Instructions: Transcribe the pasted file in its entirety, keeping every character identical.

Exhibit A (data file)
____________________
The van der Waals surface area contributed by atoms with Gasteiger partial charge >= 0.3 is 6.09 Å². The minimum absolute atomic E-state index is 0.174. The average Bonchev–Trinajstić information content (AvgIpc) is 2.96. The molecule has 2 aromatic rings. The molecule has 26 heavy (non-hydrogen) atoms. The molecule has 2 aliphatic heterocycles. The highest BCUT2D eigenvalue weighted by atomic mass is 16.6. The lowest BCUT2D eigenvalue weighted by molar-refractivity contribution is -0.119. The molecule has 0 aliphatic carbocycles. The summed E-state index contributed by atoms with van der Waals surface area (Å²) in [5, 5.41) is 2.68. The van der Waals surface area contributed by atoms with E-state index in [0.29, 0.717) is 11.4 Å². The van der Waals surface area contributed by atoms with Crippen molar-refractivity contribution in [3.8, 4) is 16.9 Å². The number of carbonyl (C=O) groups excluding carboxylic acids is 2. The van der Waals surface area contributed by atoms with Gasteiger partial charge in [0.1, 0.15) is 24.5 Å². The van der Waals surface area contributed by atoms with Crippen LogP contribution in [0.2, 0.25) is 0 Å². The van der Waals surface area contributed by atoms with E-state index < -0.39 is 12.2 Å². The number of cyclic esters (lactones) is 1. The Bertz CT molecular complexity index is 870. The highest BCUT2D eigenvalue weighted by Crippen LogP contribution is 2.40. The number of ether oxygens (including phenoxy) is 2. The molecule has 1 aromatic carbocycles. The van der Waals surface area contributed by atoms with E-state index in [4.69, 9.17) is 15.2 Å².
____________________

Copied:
The van der Waals surface area contributed by atoms with Gasteiger partial charge >= 0.3 is 6.09 Å². The minimum absolute atomic E-state index is 0.174. The average Bonchev–Trinajstić information content (AvgIpc) is 2.96. The molecule has 2 aromatic rings. The molecule has 26 heavy (non-hydrogen) atoms. The molecule has 2 aliphatic heterocycles. The highest BCUT2D eigenvalue weighted by atomic mass is 16.6. The lowest BCUT2D eigenvalue weighted by molar-refractivity contribution is -0.119. The molecule has 0 aliphatic carbocycles. The summed E-state index contributed by atoms with van der Waals surface area (Å²) in [5, 5.41) is 2.68. The van der Waals surface area contributed by atoms with E-state index in [0.29, 0.717) is 11.4 Å². The van der Waals surface area contributed by atoms with Crippen molar-refractivity contribution in [3.8, 4) is 16.9 Å². The number of carbonyl (C=O) groups excluding carboxylic acids is 2. The van der Waals surface area contributed by atoms with Gasteiger partial charge in [0.1, 0.15) is 24.5 Å². The van der Waals surface area contributed by atoms with Crippen LogP contribution in [0.2, 0.25) is 0 Å². The van der Waals surface area contributed by atoms with E-state index < -0.39 is 12.2 Å². The number of cyclic esters (lactones) is 1. The Bertz CT molecular complexity index is 870. The highest BCUT2D eigenvalue weighted by Crippen LogP contribution is 2.40. The number of ether oxygens (including phenoxy) is 2. The molecule has 1 aromatic carbocycles. The van der Waals surface area contributed by atoms with E-state index in [4.69, 9.17) is 15.2 Å².